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SEC charges eight 'social media influencers' with securities fraud

Alleged perps allegedly used social media to "manipulate exchange-traded stocks."

Published: December 14, 2022 10:58am

Updated: December 14, 2022 12:22pm

The Securities and Exchange Commission on Wednesday announced charges against eight "social media influencers" in what the agency said was a coordinated effort to manipulate stocks via multiple Internet platforms. 

The agency said in a press release those charged where involved in a $100 million securities fraud scheme in which they used the social media platforms Twitter and Discord to "manipulate exchange-traded stocks."

The SEC also said seven of them "promoted themselves as successful traders and cultivated hundreds of thousands of followers on Twitter and in stock trading chatrooms on Discord," after which they purchased certain stocks, then "encouraged their substantial social media following to buy those selected stocks by posting price targets or indicating they were buying, holding, or adding to their stock positions."

Following a jump in targeted stock prices, the SEC claims, the influencers "regularly sold their shares without ever having disclosed their plans to dump the securities while they were promoting them."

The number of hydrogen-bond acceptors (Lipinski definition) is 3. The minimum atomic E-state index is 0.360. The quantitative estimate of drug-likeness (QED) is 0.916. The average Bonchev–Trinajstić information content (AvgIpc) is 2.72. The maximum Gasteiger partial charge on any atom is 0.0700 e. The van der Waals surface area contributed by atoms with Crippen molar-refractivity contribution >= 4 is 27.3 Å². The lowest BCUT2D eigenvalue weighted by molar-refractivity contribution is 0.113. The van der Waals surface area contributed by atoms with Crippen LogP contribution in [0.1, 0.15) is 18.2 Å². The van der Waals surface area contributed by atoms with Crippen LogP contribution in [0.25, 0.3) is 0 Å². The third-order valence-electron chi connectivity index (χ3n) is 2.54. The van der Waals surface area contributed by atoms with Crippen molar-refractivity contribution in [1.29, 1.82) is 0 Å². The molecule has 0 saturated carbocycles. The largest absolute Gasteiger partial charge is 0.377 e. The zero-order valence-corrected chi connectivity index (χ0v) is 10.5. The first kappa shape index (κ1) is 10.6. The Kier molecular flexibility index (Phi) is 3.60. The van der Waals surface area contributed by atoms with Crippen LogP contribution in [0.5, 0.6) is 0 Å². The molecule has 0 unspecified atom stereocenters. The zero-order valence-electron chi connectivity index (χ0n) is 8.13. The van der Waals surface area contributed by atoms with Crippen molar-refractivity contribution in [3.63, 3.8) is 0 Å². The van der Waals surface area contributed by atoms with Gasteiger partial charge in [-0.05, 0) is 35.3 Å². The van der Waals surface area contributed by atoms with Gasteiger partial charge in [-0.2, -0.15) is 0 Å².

The eighth person named lives in Texas and is charged with "aiding and abetting the alleged scheme."

The seven named individuals are Perry Matlock, Edward Constantin, Mitchell Hennessey, Stefan Hrvatin, John Rybarcyzk, Gary Deel and Thomas Cooperman; the eighth named man from Texas is Daniel Knight.

"As our complaint states, the defendants used social media to amass a large following of novice investors and then took advantage of their followers by repeatedly feeding them a steady diet of misinformation, which resulted in fraudulent profits of approximately $100 million," SEC investigator Joseph Sansone said in the press release.

"Today’s action exposes the true motivation of these alleged fraudsters and serves as another warning that investors should be wary of unsolicited advice they encounter online," he added. 

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